In 1946 the Cineromit was dissolved and the private companies were reborn, but the precarious state of their studies allowed them to make only short or medium length films. The Romania became in 1947 a people’s republic on the Soviet model, and in 1948 the film industry was also nationalized. In 1949, under very difficult conditions, the first post-war feature film, Rāsunā valea (The Valley Resounds) by Călinescu was shot. The opening of the studios in Buftea (near Bucharest), one of the largest in Europe, allowed for a sharp increase in production, while an animated cinema was reborn. This expansion was not met in terms of quality, since even illustrious veterans such as Călinescu (Desfăşurarea, 1954, The development) were forced to conform to the canons of socialist realism, Mihail (Brigada lui Ionuţ, 1954, The Ionuţ Brigade) and Georgescu (Directorul nostru, 1955, Our director). As in the other Eastern countries, the political ‘thaw’ of 1956 also had consequences on cinema. The first signs of change came from Moara cu noroc (1956, The mill of fortune) by Victor Iliu and Erupţia (1957, The eruption) by Liviu Ciulei, and in the field of animation by Scurtă istorie (1957, A short story) by Ion Popescu-Gopo, awarded as best short film at the Cannes Film Festival. A new step forward was represented by Valurile Dunārii (1959; The waves of the Danube) by Ciulei, Şapte arte (1958, The seven arts) and Homo sapiens (1960) by Popescu-Gopo, Viaţa nu iartā (1959, La vita non perdona) by Iulian Mihu and Manole Marcus. In the sixties, the distancing from the Soviet bloc pushed the country towards a growing nationalism, in support of which a grandiose program of historical films was launched, which had enormous success, thus coming to represent a singular form of ‘commercial cinema of the regime’: the the main ones were Tudor (1962) by Lucian Bratu, the Haiducii series (1965-1971, five films that echoed the ‘historical westerns’ of the 1920s) by Dinu Cocea, Dacii (1966, The Dacians) by Sergiu Nicolaescu, Columna (1968, The column) by Mircea Drăgan and Mihai Viteazul (1970, Mihai the Brave) by Nicolaescu and Titus Popovici. The making of arthouse films intended for a limited audience was also allowed: among them Pādurea spînzuraţilor (1965, The forest of the hanged) by Ciulei, Duminică la ora 6 (1965, Sunday at six) directed by Lucian Pintilie, Dimineţile unui băiat cuminte (1966, The Mornings of a Quiet Boy) by Andrei Blaier. The limits of government tolerance, however, appeared clear when Pintilie’s Reconstituirea (1969; The reconstruction or Il scoutuogo) was released, very critical of the regime: the film was withdrawn from theaters, and subsequently both its author and Ciulei had to emigrate. A similar fate befell some of the filmmakers who made their debut in the 1970s, such as Radu Gabrea (Prea mic pentru un război atît de mare, 1970, Too small for such a great war; Dincolo de nisipuri, 1973, Beyond the dunes). Those who remained were forced to choose the allusion and parable as stylistic figures: Dan Piţa in Filip cel bun (1975, Filip the good), Mircea Daneliuc in Cursa (1975, La corsa), Mircea Veroiu in Dincolo de pod (1976, Beyond the bridge), Alexandru Tatos in Mere roşii (1977, The red apples). In the Eighties the further tightening of the repressive grip forced the directors to accentuate the metaphorical tones: thus in Danieluc’s Croaziera (1980, The cruise), Concurs (1982, The competition) by Piţa, Secvenţe (1982, Le sequenze) by Tatos. Censorship blocked the few politically explicit films, such as De ce trag clopotele, Mitică? (1981, Why do bells ring, Mitică?) By Pintilie and Faleze de nisip (1982, The sand cliffs) by Piţa, released only in 1990. Concurs (1982, The competition) by Piţa, Secvenţe (1982, The sequences) by Tatos. Censorship blocked the few politically explicit films, such as De ce trag clopotele, Mitică? (1981, Why do bells ring, Mitică?) By Pintilie and Faleze de nisip (1982, The sand cliffs) by Piţa, released only in 1990. Concurs (1982, The competition) by Piţa, Secvenţe (1982, The sequences) by Tatos. Censorship blocked the few politically explicit films, such as De ce trag clopotele, Mitică? (1981, Why do bells ring, Mitică?) By Pintilie and Faleze de nisip (1982, The sand cliffs) by Piţa, released only in 1990.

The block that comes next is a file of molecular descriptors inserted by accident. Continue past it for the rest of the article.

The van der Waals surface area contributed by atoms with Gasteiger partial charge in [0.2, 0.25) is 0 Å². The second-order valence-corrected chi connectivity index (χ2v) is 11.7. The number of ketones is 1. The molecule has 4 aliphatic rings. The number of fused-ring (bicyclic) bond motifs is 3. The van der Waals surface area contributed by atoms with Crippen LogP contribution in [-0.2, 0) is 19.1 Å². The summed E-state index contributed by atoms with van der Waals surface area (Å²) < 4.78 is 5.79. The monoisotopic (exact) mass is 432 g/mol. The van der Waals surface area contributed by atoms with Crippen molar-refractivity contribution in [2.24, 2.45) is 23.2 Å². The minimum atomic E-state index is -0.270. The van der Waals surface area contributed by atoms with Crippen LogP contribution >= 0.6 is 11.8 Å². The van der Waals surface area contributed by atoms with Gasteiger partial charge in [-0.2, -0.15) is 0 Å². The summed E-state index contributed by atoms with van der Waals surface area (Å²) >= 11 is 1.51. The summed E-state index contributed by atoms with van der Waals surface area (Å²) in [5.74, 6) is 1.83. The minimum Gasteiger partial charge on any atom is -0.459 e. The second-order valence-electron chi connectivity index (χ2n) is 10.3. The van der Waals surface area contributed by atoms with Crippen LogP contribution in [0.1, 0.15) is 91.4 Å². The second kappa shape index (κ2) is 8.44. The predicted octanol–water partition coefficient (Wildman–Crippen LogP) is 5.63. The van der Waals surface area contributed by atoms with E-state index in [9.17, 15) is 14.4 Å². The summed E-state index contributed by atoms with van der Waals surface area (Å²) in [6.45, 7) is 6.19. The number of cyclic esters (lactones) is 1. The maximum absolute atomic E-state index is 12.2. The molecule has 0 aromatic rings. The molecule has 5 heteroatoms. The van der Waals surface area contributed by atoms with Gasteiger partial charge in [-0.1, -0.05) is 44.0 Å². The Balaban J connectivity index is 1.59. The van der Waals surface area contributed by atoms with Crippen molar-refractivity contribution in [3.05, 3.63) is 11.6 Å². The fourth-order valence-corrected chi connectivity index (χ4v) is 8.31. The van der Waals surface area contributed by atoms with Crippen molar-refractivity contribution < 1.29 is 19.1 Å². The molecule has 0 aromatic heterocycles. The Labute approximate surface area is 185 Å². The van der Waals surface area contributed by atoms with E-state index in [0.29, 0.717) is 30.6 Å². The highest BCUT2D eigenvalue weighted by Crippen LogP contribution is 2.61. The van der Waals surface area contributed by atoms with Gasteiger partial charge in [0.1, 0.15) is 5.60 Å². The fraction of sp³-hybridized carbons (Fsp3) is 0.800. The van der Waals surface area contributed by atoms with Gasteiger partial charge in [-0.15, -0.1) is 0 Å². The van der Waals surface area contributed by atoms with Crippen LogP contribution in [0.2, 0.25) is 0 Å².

After the collapse of the dictatorship (1989), the recovery of freedom of expression allowed the greatest talents to represent the dramatic situation of the country, sometimes entering into lively controversy with the new, ambiguous establishment. But Romanian cinema, if it has shown an incisiveness of style and a corrosive irony that testify its vitality, has also entered a very serious production crisis, and has resorted to foreign aid; France (with the Fonds d’aide aux coproductions avec l’Europe centrale et oriental, established in 1990 and managed by the Center national de la cinématographie) today finances a substantial part of it. Pintilie, returned to his homeland, confirmed himself as the leading author (Terminus Paradis, 1998; Niki et Flo, 2003), followed by Daneliuc (Patul conjugal, 1992, The conjugal bed; Ambasadori, cautam patrie, 2003, Ambassadors, we seek homeland) and Pịţa (Hotel de lux, 1991, Luxury hotel, Silver Lion at the Venice Film Festival in 1992; Omul zilei, 1997, Man of the day). New directors have also emerged: Laurentiu Damian (Rămînerea, 1991, La permanenza), Radu Mịhăịleanu (Trahir, 1993; Train de vie, 1998, Train de vie – A train to live), Nae Caranfil (it’s dangerous to lean over, 1993; Dolce doing nothing, 1999; Philanthropic, 2002). * Dolce far niente, 1999; Philanthropic, 2002). * Dolce far niente, 1999; Philanthropic, 2002). *

Romania Cinematography